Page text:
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No Benefit of Omega-3 acid Supplements for Exercise-Induced Bronchoconstriction in Asthma

John Brannan PhD Firestone Institute for Respiratory Health at St Joseph’s Healthcare & McMaster University, Hamilton, Ontario, CanadaMedicalResearch.com Interview with:
John Brannan PhD

Firestone Institute for Respiratory Health at St Joseph’s Healthcare & McMaster University, Hamilton, Ontario, Canada

Medical Research: What is the background for this study?

Response: The use of omega-3 acid supplements as treatments for allergic diseases including asthma is controversial. Studies by investigators from Indiana University in the USA have repeatedly demonstrated a beneficial effect of high dose omega-3 fatty acid supplements over 3 weeks in attenuating exercise-induced bronchoconstriction (EIB) similar or possibly better in potency to what may be expected with a regular inhaled corticosteroids. The study by Brannan et al. attempted to validate these findings by using inhaled mannitol, a bronchial provocation test that was derived from the understanding of exercise-induced bronchoconstriction and which has demonstrated experimentally to be a useful model for exercise-induced bronchoconstriction. All pharmacotherapies that modify exercise-induced bronchoconstriction can modify the airway sensitivity to inhaled mannitol in persons with asthma, thus it was of interest to see if an ‘alternative’ treatment that demonstrated efficacy in exercise-induced bronchoconstriction could too modify the airway response to mannitol.

Medical Research: What are the main findings?

Response: The main findings were, to our surprise, there was no benefit of high dose omega-3 fatty acid supplements on bronchial hyperresponsiveness to mannitol over 3 weeks. This was associated with no changes in airway inflammation (sputum eosinophils), lung function or asthma symptom control. We also found no benefit on resting urinary mast cell metabolites, in contrast to the findings in studies showing a benefit of omega-3 fatty acids on EIB. Our findings suggest that omega-3 supplements in tissues may not be able to penetrate tissue and/or modify the substrate flow of eicosanoids in tissue such as the airways of the asthmatic. We did observed the expected reductions in blood triglycerides which suggests that these doses of omega-3s can modify metabolism in the blood or to some extent tissues that are highly perfused.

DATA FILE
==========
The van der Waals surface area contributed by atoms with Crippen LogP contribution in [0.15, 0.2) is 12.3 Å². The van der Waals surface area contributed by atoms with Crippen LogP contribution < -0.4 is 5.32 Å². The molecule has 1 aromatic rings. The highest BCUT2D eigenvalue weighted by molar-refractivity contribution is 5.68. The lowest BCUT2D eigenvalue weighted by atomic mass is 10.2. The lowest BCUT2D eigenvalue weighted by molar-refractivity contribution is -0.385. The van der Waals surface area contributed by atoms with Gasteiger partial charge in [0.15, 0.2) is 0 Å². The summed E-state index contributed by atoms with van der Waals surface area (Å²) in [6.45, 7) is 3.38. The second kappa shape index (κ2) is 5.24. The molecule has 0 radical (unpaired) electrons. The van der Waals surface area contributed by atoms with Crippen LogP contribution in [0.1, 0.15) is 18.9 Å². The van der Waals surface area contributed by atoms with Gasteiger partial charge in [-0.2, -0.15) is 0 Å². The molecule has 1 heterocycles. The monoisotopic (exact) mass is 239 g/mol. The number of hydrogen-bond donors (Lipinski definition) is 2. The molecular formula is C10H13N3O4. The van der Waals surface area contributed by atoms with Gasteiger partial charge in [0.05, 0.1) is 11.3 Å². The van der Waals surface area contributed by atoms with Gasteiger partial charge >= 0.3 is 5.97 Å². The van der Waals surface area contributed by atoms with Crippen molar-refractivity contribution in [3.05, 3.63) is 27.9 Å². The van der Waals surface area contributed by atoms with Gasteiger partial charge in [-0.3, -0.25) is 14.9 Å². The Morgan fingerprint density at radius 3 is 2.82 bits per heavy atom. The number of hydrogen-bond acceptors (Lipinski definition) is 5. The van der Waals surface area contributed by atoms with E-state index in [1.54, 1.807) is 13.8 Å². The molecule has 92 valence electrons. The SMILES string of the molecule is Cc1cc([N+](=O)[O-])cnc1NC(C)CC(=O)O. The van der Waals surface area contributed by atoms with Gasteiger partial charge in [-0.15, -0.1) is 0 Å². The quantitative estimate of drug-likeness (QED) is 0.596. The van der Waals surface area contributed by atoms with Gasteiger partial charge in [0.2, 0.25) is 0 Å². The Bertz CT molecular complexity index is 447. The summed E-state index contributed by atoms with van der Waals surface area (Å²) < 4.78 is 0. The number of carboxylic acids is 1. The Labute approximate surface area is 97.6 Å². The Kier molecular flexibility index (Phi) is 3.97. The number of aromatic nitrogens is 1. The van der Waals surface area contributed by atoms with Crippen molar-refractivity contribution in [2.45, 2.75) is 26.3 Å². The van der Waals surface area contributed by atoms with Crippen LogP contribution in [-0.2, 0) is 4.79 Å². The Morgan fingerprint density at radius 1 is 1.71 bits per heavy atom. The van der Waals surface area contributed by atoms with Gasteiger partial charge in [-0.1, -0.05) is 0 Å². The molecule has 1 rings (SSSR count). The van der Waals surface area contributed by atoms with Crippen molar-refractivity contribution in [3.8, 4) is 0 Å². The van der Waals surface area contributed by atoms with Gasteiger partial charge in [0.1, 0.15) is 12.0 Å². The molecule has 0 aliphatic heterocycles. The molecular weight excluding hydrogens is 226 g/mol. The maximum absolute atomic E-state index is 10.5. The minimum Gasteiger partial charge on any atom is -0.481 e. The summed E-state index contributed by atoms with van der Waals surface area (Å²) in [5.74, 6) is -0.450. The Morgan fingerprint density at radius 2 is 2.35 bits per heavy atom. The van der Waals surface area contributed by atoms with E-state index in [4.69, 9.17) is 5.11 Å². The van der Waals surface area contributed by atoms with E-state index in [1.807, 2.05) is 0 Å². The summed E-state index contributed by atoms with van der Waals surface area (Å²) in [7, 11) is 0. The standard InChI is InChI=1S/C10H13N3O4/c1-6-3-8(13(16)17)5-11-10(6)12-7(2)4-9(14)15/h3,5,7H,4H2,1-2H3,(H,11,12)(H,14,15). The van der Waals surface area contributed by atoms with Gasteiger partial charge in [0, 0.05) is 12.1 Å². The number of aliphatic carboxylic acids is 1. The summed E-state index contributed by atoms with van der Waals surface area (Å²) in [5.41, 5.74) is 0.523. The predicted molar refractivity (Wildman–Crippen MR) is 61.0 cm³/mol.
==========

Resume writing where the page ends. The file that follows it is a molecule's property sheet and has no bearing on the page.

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COPD: Most Hospital Readmissions Not Due To COPD

Tina Shah, MD University of Chicago Medicine Department of Pulmonary and Critical Care University of ChicagoMedicalResearch.com Interview with:
Tina Shah, MD
University of Chicago Medicine
Department of Pulmonary and Critical Care
University of Chicago

Medical Research: What is the background for this study? What are the main findings?

Dr. Shah: The reason why we undertook this study is to better understand the Medicare COPD population that falls under the purview of the CMS Hospital Readmissions Reduction Program (HRRP). This program places up to a 3% penalty on all Medicare revenues for hospitals that take care of beneficiaries should a hospital exceed its “expected readmission rate.” Previously 30 day readmissions after index admissions for congestive heart failure, acute myocardial infarction and pneumonia fell subject to the HRRP. As of October 2014, COPD has been added to the list, despite minimal evidence to guide hospitals in how to curb COPD readmissions. The goal of this research was to provide an epidemiological background for this population and identify trends as a hypothesis generating first step to predict who is most likely to be readmitted and to identify targets for successful future interventions on this group. Our study population is unique in that we longitudinally look at about 1/2 of all Medicare admissions for COPD exacerbations, using the CMS guideline definition which is based on discharge ICD-9 codes. As described in previous literature, there is a large discrepancy between identification of COPD by provider versus coding algorithm, however since the Hospital Readmissions Reduction Program is based on discharge coding it is important to examine this particular group.